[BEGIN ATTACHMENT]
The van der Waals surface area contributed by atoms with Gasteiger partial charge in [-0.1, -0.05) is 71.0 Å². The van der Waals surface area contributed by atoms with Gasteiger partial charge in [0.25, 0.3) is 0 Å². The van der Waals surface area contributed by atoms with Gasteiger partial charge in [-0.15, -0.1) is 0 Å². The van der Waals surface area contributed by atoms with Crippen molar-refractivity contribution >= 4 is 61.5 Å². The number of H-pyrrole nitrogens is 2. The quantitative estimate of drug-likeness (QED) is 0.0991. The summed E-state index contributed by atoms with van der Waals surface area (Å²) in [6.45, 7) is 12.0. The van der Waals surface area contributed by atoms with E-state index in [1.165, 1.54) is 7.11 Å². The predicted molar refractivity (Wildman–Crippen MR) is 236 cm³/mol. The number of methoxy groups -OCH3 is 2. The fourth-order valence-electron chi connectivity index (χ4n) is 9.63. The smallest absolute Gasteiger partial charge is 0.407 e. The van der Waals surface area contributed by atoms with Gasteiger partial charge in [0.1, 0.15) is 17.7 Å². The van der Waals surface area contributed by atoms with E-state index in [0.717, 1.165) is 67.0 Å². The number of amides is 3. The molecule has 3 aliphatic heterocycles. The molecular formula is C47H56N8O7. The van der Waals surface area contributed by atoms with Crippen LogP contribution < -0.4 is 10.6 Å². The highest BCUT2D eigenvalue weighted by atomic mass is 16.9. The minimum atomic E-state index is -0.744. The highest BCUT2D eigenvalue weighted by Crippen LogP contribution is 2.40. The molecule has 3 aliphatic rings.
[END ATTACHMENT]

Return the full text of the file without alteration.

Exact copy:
The van der Waals surface area contributed by atoms with Gasteiger partial charge in [-0.1, -0.05) is 71.0 Å². The van der Waals surface area contributed by atoms with Gasteiger partial charge in [0.25, 0.3) is 0 Å². The van der Waals surface area contributed by atoms with Gasteiger partial charge in [-0.15, -0.1) is 0 Å². The van der Waals surface area contributed by atoms with Crippen molar-refractivity contribution >= 4 is 61.5 Å². The number of H-pyrrole nitrogens is 2. The quantitative estimate of drug-likeness (QED) is 0.0991. The summed E-state index contributed by atoms with van der Waals surface area (Å²) in [6.45, 7) is 12.0. The van der Waals surface area contributed by atoms with E-state index in [1.165, 1.54) is 7.11 Å². The predicted molar refractivity (Wildman–Crippen MR) is 236 cm³/mol. The number of methoxy groups -OCH3 is 2. The fourth-order valence-electron chi connectivity index (χ4n) is 9.63. The smallest absolute Gasteiger partial charge is 0.407 e. The van der Waals surface area contributed by atoms with Gasteiger partial charge in [0.1, 0.15) is 17.7 Å². The van der Waals surface area contributed by atoms with E-state index in [0.717, 1.165) is 67.0 Å². The number of amides is 3. The molecule has 3 aliphatic heterocycles. The molecular formula is C47H56N8O7. The van der Waals surface area contributed by atoms with Crippen LogP contribution < -0.4 is 10.6 Å². The highest BCUT2D eigenvalue weighted by atomic mass is 16.9. The minimum atomic E-state index is -0.744. The highest BCUT2D eigenvalue weighted by Crippen LogP contribution is 2.40. The molecule has 3 aliphatic rings.